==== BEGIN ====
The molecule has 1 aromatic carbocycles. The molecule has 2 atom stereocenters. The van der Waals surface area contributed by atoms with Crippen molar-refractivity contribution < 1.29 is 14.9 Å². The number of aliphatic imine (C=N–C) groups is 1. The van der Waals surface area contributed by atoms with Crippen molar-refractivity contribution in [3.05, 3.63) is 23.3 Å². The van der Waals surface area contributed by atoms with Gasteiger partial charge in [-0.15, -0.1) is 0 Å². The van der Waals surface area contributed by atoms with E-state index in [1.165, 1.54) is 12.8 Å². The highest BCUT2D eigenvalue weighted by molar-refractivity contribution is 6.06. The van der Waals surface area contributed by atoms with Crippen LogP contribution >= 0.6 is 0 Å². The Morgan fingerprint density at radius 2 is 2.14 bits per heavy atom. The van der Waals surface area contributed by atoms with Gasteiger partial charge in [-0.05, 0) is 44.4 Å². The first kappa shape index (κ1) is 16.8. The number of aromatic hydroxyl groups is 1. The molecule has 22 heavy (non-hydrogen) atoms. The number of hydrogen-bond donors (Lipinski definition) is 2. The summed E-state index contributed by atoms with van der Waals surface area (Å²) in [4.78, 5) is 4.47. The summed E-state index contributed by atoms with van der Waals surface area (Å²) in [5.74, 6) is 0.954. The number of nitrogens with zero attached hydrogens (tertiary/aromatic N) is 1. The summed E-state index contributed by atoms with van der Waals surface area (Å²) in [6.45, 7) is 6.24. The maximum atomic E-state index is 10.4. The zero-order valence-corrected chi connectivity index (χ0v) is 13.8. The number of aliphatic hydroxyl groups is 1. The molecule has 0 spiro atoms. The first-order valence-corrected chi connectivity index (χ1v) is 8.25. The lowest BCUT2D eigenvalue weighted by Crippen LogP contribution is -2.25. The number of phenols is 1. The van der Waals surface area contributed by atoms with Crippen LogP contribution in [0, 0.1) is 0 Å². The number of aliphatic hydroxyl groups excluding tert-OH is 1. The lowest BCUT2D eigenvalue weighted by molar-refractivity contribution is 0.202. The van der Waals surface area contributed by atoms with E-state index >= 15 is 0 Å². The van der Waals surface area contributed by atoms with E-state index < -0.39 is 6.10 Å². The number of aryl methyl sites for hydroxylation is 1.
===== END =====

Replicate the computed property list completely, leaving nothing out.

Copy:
The molecule has 1 aromatic carbocycles. The molecule has 2 atom stereocenters. The van der Waals surface area contributed by atoms with Crippen molar-refractivity contribution < 1.29 is 14.9 Å². The number of aliphatic imine (C=N–C) groups is 1. The van der Waals surface area contributed by atoms with Crippen molar-refractivity contribution in [3.05, 3.63) is 23.3 Å². The van der Waals surface area contributed by atoms with Gasteiger partial charge in [-0.15, -0.1) is 0 Å². The van der Waals surface area contributed by atoms with E-state index in [1.165, 1.54) is 12.8 Å². The highest BCUT2D eigenvalue weighted by molar-refractivity contribution is 6.06. The van der Waals surface area contributed by atoms with Crippen LogP contribution >= 0.6 is 0 Å². The Morgan fingerprint density at radius 2 is 2.14 bits per heavy atom. The van der Waals surface area contributed by atoms with Gasteiger partial charge in [-0.05, 0) is 44.4 Å². The first kappa shape index (κ1) is 16.8. The number of aromatic hydroxyl groups is 1. The molecule has 22 heavy (non-hydrogen) atoms. The number of hydrogen-bond donors (Lipinski definition) is 2. The summed E-state index contributed by atoms with van der Waals surface area (Å²) in [4.78, 5) is 4.47. The summed E-state index contributed by atoms with van der Waals surface area (Å²) in [5.74, 6) is 0.954. The number of nitrogens with zero attached hydrogens (tertiary/aromatic N) is 1. The summed E-state index contributed by atoms with van der Waals surface area (Å²) in [6.45, 7) is 6.24. The maximum atomic E-state index is 10.4. The zero-order valence-corrected chi connectivity index (χ0v) is 13.8. The number of aliphatic hydroxyl groups is 1. The molecule has 0 spiro atoms. The first-order valence-corrected chi connectivity index (χ1v) is 8.25. The lowest BCUT2D eigenvalue weighted by Crippen LogP contribution is -2.25. The number of phenols is 1. The van der Waals surface area contributed by atoms with Crippen LogP contribution in [0, 0.1) is 0 Å². The number of aliphatic hydroxyl groups excluding tert-OH is 1. The lowest BCUT2D eigenvalue weighted by molar-refractivity contribution is 0.202. The van der Waals surface area contributed by atoms with E-state index >= 15 is 0 Å². The van der Waals surface area contributed by atoms with E-state index < -0.39 is 6.10 Å². The number of aryl methyl sites for hydroxylation is 1.